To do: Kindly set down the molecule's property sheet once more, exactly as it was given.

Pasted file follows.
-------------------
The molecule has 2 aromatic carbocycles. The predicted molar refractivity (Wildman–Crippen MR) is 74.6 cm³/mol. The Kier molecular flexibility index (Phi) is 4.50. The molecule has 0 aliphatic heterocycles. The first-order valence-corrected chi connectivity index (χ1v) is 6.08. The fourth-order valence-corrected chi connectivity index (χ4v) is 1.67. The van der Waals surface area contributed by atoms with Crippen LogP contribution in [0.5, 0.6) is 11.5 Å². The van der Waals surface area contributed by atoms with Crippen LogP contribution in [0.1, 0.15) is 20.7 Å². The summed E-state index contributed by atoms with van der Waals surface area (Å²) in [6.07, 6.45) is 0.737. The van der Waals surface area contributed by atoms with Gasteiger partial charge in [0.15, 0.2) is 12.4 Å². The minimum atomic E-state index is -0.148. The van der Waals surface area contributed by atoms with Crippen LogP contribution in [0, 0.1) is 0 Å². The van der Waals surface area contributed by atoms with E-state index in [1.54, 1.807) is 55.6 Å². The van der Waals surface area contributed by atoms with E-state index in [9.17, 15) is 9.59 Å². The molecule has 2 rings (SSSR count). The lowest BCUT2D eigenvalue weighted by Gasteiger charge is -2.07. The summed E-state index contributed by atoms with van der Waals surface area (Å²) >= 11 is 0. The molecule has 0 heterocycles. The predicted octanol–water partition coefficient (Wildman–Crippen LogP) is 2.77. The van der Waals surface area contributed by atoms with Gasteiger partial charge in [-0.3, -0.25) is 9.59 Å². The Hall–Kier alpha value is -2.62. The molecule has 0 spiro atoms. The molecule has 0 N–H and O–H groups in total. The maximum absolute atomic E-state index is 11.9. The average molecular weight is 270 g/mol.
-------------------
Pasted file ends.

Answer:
The molecule has 2 aromatic carbocycles. The predicted molar refractivity (Wildman–Crippen MR) is 74.6 cm³/mol. The Kier molecular flexibility index (Phi) is 4.50. The molecule has 0 aliphatic heterocycles. The first-order valence-corrected chi connectivity index (χ1v) is 6.08. The fourth-order valence-corrected chi connectivity index (χ4v) is 1.67. The van der Waals surface area contributed by atoms with Crippen LogP contribution in [0.5, 0.6) is 11.5 Å². The van der Waals surface area contributed by atoms with Crippen LogP contribution in [0.1, 0.15) is 20.7 Å². The summed E-state index contributed by atoms with van der Waals surface area (Å²) in [6.07, 6.45) is 0.737. The van der Waals surface area contributed by atoms with Gasteiger partial charge in [0.15, 0.2) is 12.4 Å². The minimum atomic E-state index is -0.148. The van der Waals surface area contributed by atoms with Crippen LogP contribution in [0, 0.1) is 0 Å². The van der Waals surface area contributed by atoms with E-state index in [1.54, 1.807) is 55.6 Å². The van der Waals surface area contributed by atoms with E-state index in [9.17, 15) is 9.59 Å². The molecule has 2 rings (SSSR count). The lowest BCUT2D eigenvalue weighted by Gasteiger charge is -2.07. The summed E-state index contributed by atoms with van der Waals surface area (Å²) >= 11 is 0. The molecule has 0 heterocycles. The predicted octanol–water partition coefficient (Wildman–Crippen LogP) is 2.77. The van der Waals surface area contributed by atoms with Gasteiger partial charge in [-0.3, -0.25) is 9.59 Å². The Hall–Kier alpha value is -2.62. The molecule has 0 spiro atoms. The molecule has 0 N–H and O–H groups in total. The maximum absolute atomic E-state index is 11.9. The average molecular weight is 270 g/mol.